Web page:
A look at the names involved in Orbs might give you the wrong impression of what exactly the band does - the quintet falls under that unfortunate "supergroup" classification, and the members are originally from the likes of Cradle of Filth and Between the Buried and Me. Sounds like it should be a generic metal project of some kind, right? Well surprisingly, no. Orbs' debut, Asleep Next to Science, has far more in common with the Mars Volta than say, Opeth, but really can be traced back to each style on account of the heavily progressive approach they take to the songwriting process.
Falling Asleep's musical aspect is made up of a combination of styles in progressive rock both old and new. Megaloblastic Madness takes the Mars Volta at their most maundering and gives it a bit of structure, making the near eight minute ride engrossing without sinking into a sense of self-indulgent jamming. The bright power pop guitar flourishes of A Man of Science or the rolling piano intro of People Will Read Again put Muse's best efforts of the last four years to shame, managing to sound catchy while always building toward something, and more importantly, never feeling derivative of their influences. These two pieces also underline Orbs' highly narrative nature - the former track tells a story of a scientist so dedicated to his craft that he fails to notice his life falling apart around him, starting with his drifting from his wife and children, while Read is more metaphorical, describing children playing innocent little war games, complete with references to night raids, bombs, and grilled cheese sandwiches. Then there's the staggering fourteen minute closer, Eclipsical, which sounds like Rush's synth-loving period updated for the new millennium.
The centerpiece is the two song suite The Northwestern Bearitories. We the Animal and Kid Cancer do a great job of pairing blistering guitar work and crushing metallic sections with bright, almost bubbly ones that bring to mind Fang Island's self-description of "everyone high-fiving everyone." While Dan Briggs' guitar work is a stellar cornerstone, Orbs' secret weapon is unquestionably keyboardist Ashley Ellyllon. This project grew from cross country file swapping sessions between these two (not unlike the Postal Service's humble beginnings), and it shows - Briggs' parts are very much the foundation of each song, with Ellyllon's keys beefing them up with spacey textures and heavy piano-led melodies. There's just one thing which is guaranteed for some listeners to take issue with, and that's vocalist Adam Fisher. He has an incredibly nasal and high pitched singing voice, and it definitely takes some getting used to. However, this doesn't mean that the guy can't sing - far from it, in fact. He's startlingly capable with guttural growls (as Lost at Sea demonstrates early on), shouts, and even spoken word sections, and generally holds his own very well; impressive, considering the talent that he's fronting. While it may be grating to those not willing to lend a bit of patience, those who are will be quite rewarded, as he's very in sync with Briggs and Ellyllon, and his vocals lead the musical assault very well.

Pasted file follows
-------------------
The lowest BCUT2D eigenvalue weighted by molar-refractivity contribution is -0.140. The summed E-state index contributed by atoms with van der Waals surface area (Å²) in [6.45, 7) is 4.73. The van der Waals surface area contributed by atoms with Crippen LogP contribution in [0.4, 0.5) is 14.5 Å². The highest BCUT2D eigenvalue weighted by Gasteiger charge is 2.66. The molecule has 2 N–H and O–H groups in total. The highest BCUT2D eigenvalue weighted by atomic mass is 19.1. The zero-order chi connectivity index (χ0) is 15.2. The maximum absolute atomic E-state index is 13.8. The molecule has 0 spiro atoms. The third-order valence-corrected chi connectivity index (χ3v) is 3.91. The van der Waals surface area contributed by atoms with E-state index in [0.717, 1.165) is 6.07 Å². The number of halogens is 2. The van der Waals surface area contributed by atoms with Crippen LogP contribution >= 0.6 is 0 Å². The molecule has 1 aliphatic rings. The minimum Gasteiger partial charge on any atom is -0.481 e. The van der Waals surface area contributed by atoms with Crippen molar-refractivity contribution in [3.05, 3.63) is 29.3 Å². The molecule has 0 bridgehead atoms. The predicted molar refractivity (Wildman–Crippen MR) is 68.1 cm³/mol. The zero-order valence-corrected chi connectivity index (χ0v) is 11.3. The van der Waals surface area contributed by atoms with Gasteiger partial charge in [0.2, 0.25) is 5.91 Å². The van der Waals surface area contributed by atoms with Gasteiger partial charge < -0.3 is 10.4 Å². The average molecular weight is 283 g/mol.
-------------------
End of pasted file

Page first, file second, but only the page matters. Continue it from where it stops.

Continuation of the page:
Asleep Next to Science is a fresh approach to the current incarnation of progressive rock. Orbs always feel in control of where their songs are going, and are constantly employing bright, catchy melodies to keep listeners interested in the complex song structures, and as such are able to avoid the typical prog pitfalls that many great bands have not (in some cases, have even openly embraced). If you've been looking for a great prog release, this just may be up your alley.